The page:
Showing posts from December, 2018

Christmas musing. So, this is Christmas. What next?

This is my Christmas Eve reflection for the joint worship of Wesley Uniting Church and Canberra Baptist Church. 

The Shepherd’s Story 
In that region,
shepherds lived,
watching over flocks
in fields.

On that night,
in those fields,
an angel standing
startled shepherds.

The angel spoke,
to calm their fear
with good news
of great joy for all.

A baby born
in David’s town,
your long awaited hope
he is: Messiah! See!

Go find the child,
wrapped up tight,
lying in a manger.

A multitude - a
sudden multitude
of singing, praising,
angels - Glory be
to Holy One, and peace
be known on earth.

A silence - a sudden,
still and shocking
silence fell
among the shepherds.

Then urgency, we
must go - now -
to Bethlehem, to find
this hope, this child.

On that night
shepherds left
their fields, their
flocks, and flew
into town in a flurry -

then fell to silence,
once again,
at the foot
of a newborn’s bed.

Mary heard,
Joseph heard,
everyone awake
heard the shepherd’s tale.

Angels and singing,
shock and running,
silence and awe and wonder.

Mary took the sh…

Monday Musing. On wondrous love.

Mary and Joseph, inspired by love. My reflection from worship at Wesley Uniting Church, Canberra, Advent 4. 

Mary’s Song: Holy Is
My soul sings in wonder,
with awe for Holy One.
My soul sings with joy, sings
the hope I know in God.

Holy One saw me and chose me -
see this gift, this blessing,
and sing with me in awe, for
Divine mysterious grace.

Holy is the Sacred Name,
great and worthy of praise.
Mercy flows from Holy one,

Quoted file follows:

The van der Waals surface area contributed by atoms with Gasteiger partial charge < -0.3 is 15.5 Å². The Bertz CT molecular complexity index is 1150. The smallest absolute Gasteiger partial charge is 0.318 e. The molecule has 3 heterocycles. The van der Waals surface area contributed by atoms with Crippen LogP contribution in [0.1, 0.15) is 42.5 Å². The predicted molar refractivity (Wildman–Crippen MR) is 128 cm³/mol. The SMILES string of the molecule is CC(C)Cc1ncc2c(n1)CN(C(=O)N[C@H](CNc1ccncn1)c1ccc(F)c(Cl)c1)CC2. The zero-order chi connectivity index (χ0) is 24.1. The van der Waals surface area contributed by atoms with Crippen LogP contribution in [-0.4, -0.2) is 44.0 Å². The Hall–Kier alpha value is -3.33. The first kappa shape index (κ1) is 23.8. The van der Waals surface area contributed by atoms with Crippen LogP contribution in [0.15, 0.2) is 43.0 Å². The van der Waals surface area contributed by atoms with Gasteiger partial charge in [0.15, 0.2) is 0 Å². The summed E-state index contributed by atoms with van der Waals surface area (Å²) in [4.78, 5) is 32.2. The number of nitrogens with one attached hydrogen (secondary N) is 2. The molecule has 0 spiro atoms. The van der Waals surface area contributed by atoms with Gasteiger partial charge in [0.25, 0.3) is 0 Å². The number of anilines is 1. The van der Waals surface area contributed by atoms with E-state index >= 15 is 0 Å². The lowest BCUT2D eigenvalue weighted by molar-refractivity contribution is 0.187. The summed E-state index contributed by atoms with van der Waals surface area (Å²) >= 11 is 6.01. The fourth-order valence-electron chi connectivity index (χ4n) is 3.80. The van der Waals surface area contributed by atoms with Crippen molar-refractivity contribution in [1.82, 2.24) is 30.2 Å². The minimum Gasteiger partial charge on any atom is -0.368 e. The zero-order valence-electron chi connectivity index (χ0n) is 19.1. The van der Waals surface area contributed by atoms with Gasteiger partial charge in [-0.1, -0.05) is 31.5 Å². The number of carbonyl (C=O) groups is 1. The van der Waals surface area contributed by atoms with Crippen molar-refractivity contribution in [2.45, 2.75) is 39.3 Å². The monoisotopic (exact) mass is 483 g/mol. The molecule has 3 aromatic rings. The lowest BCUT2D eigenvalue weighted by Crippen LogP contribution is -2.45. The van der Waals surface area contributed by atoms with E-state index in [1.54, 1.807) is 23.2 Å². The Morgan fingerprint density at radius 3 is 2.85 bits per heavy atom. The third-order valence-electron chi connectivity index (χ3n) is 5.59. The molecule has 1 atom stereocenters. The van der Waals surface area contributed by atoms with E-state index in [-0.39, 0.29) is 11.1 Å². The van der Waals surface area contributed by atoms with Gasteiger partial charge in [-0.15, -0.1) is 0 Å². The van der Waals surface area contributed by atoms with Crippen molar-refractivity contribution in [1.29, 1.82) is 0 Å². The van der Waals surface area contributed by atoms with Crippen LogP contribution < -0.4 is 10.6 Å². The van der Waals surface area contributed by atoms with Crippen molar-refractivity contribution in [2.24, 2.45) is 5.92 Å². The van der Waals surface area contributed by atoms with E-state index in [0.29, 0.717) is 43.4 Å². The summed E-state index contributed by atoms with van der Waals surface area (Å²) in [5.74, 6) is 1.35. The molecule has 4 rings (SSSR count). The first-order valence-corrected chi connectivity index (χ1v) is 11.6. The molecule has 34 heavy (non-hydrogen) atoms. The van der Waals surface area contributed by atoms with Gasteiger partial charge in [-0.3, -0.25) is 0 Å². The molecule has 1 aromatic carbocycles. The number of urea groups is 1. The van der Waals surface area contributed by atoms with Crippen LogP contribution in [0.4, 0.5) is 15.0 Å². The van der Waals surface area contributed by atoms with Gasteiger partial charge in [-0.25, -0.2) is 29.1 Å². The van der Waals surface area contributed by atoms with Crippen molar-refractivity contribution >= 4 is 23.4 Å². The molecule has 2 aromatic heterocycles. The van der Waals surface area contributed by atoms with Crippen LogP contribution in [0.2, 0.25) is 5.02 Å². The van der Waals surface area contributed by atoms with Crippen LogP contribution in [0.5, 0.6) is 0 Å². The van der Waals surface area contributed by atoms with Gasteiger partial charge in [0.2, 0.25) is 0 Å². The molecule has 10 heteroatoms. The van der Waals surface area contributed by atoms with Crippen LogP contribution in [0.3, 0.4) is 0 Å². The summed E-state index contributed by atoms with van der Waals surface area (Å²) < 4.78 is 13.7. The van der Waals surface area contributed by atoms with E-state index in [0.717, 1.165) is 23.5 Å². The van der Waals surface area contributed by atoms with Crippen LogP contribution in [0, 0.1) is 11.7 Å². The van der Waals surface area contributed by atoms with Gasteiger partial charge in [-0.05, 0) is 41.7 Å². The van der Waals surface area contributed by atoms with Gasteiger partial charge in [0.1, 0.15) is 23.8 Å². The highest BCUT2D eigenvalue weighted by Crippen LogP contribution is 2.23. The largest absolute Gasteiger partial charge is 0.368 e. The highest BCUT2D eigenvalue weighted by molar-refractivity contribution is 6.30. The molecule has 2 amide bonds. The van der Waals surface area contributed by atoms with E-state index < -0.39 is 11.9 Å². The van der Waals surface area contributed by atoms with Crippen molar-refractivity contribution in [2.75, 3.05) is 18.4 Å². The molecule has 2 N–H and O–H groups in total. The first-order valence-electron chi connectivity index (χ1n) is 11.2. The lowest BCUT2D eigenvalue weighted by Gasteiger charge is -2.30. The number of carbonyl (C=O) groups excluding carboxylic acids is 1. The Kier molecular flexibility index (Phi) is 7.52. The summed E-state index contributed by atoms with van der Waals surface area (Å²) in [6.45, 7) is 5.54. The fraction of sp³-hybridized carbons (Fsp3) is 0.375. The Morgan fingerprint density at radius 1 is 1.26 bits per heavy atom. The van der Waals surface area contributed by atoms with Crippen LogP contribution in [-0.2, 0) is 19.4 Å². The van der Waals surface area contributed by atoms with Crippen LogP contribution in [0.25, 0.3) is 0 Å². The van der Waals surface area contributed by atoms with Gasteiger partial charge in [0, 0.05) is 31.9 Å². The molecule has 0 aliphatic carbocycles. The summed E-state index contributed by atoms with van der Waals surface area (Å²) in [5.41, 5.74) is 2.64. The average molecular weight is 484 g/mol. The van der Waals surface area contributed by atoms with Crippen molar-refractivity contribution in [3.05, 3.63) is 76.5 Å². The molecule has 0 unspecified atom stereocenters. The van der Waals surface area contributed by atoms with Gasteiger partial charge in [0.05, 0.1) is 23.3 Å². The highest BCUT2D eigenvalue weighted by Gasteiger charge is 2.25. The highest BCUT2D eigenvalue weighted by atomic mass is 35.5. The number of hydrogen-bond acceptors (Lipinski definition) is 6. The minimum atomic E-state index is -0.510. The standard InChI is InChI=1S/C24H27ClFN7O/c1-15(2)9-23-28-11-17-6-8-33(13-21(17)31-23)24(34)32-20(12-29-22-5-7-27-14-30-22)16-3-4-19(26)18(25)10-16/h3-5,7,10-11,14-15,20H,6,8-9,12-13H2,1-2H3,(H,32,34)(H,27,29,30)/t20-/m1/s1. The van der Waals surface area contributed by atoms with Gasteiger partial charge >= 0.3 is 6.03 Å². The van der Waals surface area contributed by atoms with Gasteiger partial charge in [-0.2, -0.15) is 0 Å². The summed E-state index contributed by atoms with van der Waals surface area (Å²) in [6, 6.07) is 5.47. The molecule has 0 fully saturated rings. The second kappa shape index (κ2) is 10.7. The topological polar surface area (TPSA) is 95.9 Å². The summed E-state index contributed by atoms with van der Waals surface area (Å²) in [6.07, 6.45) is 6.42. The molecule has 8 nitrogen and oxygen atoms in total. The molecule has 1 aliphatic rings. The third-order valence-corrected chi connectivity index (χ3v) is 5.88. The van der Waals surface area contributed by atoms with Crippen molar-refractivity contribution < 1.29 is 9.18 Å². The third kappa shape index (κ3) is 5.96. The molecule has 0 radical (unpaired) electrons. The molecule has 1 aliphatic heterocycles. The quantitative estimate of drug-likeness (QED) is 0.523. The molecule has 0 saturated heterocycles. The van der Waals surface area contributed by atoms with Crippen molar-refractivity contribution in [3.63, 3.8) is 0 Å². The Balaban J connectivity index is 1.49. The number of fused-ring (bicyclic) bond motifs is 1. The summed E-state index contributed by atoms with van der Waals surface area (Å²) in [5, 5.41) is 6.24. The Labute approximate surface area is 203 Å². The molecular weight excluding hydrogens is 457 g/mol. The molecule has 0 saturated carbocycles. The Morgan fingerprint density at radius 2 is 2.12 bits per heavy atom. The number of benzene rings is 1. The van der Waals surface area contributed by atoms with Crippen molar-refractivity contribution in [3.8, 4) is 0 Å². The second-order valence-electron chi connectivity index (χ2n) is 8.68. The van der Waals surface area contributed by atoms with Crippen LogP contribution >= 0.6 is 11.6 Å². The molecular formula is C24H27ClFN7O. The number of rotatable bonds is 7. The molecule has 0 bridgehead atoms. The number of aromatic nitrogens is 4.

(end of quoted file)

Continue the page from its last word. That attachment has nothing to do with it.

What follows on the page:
ever and ever unending.

Strength is in Holy One,
to scatter the proud of heart.
Just is Holy One to remember
the forgotten, downtrodden.

Kind is Holy One, to feed
the hungry delight upon delight.
Holy One remembers the people
made holy by the Sacred Name.

Mercy flows from Holy One,
a promise made of old;
mercy flows for Abraham’s family,
for Sarah’s kin in the Divine.

[Sarah Agnew, from Pray the Story]

My soul sings in wonder, with joy, sings the hope I know in God.

Mary’s response to this unexpected, disruptive, shame-bringing and untimely pregnancy is praise. Is jo…

Midweek Musing. On comfort and joy: tidings for whom?

God rest you, merry, gentlemen.  Ever looked past the patriarchal assumption and seen the grammar?  I hadn't, until I started to write new words to a tune I quite like. 

God rest you - rest as a verb, meaning keep. God keep you, or perhaps, God comfort you?  There is an argument for 'merry' as meaning 'mighty', but in today's terms, we would hear, 'joy', I think. God keep you joyful.   And thus the refrain: tidings (a message) of comfort and joy. 
And this hope or prayer for comfort and joy for 'you' or 'us' is an underlying message of many a Christmas carol. But I started to wonder, is the message of reassurance for 'us' - and my 'us' is a predominantly already comfortable, materially speaking, and in many other ways as well, community. Do I want to preach comfort to the already comfortable? Is there not a risk of inviting complacency if I do that?  Is the story of Jesus, of God born into humanity, not about presence wit…